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Personal Perspective


By August 1, 2008No Comments

According to Javelin Strategy & Research, which recently released its 2007 Identity Fraud Survey Report, young people and those earning more than $150,000 are the most likely victims of identity theft.

Young adults between the ages of 18 and 24 are at the greatest risk for identity fraud because they are the least likely to take safeguards such as shredding documents and using anti-virus software and firewalls. More than 5% of those surveyed in this age group reported having been victimized.

Of those who responded, more than 7% with annual incomes above $150,000 said that they had been victims of identity theft. The researchers also found that this group is twice as likely to not use paper statements and bills. Instead, they opt for electronic bills, which is a method of preventing fraud. They are also 65% more likely to monitor their accounts online, which allows them to spot a fraudulent event before large amounts of money are lost.

The survey also revealed that Americans earning less than $15,000 are the least likely to be victims of identity fraud. Only 2.8% of those polled reported being victims. However, this group takes the longest to discover fraud when it happens. It takes them on average 70% more time for them to detect a fraud than it does for higher income populations. These victims spent an average of 44 hours resolving the fraud. Lower income victims are also more than twice as likely to cut their overall spending, nearly three times more likely to not purchase merchandise online, and three times more likely to refuse to bank online.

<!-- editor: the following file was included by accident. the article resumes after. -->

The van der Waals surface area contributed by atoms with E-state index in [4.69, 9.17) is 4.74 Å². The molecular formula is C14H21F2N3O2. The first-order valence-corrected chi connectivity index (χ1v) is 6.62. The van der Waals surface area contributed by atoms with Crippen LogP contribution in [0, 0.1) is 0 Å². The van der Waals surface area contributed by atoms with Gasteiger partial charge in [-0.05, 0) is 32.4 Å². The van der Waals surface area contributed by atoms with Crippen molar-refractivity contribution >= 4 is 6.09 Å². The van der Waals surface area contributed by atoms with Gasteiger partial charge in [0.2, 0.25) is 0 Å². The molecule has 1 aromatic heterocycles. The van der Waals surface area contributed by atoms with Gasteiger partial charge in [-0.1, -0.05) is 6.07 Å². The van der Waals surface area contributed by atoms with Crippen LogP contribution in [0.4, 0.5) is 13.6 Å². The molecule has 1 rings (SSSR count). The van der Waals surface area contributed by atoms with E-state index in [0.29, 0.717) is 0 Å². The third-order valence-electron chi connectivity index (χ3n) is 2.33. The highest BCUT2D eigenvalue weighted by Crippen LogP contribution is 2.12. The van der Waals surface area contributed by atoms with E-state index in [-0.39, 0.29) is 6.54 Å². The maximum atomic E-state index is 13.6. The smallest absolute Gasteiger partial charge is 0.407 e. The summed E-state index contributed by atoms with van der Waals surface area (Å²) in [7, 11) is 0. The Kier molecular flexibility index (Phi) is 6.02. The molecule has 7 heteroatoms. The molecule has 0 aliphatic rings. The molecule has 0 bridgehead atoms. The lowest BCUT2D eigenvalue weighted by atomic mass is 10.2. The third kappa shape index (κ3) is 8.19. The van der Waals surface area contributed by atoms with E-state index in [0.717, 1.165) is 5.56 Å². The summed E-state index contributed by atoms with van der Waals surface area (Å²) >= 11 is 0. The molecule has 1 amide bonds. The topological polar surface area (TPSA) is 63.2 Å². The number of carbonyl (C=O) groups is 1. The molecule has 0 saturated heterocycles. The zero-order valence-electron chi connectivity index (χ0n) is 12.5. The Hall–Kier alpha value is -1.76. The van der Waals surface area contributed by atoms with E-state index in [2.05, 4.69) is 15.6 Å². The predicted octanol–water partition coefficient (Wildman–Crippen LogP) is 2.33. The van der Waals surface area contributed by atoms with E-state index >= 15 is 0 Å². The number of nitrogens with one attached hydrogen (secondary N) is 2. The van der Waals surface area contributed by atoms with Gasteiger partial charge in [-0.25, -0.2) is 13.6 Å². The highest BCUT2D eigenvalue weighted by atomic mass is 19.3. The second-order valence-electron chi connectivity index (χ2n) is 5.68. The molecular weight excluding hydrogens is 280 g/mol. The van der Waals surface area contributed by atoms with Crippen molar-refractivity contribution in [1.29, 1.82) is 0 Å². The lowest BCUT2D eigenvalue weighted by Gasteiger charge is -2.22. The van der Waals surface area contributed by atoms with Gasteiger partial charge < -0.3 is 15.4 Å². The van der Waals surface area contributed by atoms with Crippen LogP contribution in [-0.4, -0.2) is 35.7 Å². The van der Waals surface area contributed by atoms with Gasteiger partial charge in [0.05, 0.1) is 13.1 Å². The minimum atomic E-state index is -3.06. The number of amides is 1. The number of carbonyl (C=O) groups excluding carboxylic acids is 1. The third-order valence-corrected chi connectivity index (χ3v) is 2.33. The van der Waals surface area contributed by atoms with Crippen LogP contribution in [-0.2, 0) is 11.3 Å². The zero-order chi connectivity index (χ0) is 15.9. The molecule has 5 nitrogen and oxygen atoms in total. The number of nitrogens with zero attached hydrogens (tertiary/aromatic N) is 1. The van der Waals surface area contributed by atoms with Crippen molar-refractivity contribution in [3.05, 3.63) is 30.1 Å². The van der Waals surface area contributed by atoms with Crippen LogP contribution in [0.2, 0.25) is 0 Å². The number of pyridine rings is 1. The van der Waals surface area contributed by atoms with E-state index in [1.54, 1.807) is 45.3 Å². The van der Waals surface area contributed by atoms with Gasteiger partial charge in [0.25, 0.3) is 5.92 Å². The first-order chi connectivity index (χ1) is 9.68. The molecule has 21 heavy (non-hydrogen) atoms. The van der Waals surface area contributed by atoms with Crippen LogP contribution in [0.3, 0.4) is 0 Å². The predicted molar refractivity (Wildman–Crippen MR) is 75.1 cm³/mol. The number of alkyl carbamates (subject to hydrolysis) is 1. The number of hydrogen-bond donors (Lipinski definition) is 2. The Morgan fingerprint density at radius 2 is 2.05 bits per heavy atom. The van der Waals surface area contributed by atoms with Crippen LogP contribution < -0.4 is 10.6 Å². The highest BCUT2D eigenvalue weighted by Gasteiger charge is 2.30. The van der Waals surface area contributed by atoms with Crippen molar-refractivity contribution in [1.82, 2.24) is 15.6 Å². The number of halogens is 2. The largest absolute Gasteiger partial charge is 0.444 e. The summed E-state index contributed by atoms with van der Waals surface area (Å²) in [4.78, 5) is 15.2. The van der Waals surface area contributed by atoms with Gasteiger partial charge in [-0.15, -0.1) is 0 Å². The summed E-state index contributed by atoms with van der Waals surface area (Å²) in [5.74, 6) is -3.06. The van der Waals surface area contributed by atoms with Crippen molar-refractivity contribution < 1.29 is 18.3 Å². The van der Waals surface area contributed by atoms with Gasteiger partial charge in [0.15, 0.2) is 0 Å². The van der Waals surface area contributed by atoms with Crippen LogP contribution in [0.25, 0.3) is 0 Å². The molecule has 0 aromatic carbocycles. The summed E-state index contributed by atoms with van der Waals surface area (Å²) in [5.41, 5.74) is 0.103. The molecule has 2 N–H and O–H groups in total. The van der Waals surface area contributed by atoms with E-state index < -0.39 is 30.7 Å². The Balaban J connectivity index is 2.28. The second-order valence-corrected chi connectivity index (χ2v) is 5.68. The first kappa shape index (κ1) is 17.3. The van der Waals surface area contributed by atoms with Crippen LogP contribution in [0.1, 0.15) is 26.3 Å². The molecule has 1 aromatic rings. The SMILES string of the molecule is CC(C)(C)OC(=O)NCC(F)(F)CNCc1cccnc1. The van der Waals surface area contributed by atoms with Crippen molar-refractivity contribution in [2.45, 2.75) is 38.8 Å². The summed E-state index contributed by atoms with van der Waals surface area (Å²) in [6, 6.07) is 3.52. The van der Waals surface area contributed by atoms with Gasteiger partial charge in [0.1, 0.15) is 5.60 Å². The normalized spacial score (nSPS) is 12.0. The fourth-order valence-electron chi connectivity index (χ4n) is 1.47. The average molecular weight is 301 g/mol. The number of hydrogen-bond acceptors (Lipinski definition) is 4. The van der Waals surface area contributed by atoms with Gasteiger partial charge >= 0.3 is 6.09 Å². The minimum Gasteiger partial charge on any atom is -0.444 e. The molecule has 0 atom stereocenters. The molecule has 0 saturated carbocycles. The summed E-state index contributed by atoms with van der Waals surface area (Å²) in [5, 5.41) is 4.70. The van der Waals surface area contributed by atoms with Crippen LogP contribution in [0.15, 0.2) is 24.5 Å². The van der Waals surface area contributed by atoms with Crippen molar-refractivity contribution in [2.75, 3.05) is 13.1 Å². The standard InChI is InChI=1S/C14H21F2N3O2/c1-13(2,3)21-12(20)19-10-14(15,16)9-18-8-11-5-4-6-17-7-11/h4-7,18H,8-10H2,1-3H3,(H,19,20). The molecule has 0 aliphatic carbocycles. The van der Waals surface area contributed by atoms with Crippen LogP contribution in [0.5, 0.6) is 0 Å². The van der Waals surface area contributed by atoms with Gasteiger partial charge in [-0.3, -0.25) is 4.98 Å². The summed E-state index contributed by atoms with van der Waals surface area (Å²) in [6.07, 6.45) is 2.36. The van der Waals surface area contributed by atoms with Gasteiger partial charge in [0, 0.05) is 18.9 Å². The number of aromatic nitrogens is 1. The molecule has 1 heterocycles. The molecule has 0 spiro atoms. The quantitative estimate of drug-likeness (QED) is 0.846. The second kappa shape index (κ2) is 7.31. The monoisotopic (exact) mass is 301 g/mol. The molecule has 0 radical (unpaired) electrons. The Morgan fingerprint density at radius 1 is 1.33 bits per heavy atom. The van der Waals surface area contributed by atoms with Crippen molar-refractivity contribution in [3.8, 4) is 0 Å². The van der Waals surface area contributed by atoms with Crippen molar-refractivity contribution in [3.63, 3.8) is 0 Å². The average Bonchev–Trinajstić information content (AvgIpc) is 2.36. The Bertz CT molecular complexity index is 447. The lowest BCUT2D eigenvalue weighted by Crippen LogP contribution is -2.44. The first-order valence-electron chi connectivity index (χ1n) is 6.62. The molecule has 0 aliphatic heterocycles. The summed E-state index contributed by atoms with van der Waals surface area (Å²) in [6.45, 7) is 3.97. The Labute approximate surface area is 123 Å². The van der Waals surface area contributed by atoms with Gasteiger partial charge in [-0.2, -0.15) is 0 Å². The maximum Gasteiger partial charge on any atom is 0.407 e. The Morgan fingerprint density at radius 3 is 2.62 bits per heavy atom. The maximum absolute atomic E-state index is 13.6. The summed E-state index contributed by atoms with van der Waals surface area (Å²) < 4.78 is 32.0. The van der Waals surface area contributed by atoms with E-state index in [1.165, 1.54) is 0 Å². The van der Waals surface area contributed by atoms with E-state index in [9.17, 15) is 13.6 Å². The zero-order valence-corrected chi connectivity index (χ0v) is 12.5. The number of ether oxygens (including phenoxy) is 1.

Research showed that 500,000 fewer adults in the United States were victims of identity fraud in 2006 than in 2005. Only 3.7% of adults were victims in 2006, compared with 4% in 2005. This is a continuation of the annual decrease in this type of crime that has been occurring since data was first collected in 2003. In that year, 4.7% of the adult population was victimized.

There has also been a significant reduction in the incidents of new account fraud reported in the past 12 months. This fraud happens when criminals use a victim’s personal data to establish a new account. Such fraud dropped from 1.5% in 2006 to 1% in 2007. Additionally, when fraudulent accounts were opened, many victims caught it quicker because of the ability to view statements online. The average fraud amounts dropped from more than $10,000 in 2006 to $7,260 in 2007. Survey respondents said that resolution times had also improved significantly. It took 25 hours to resolve a fraudulent event in 2006, compared with only 5 hours in 2007.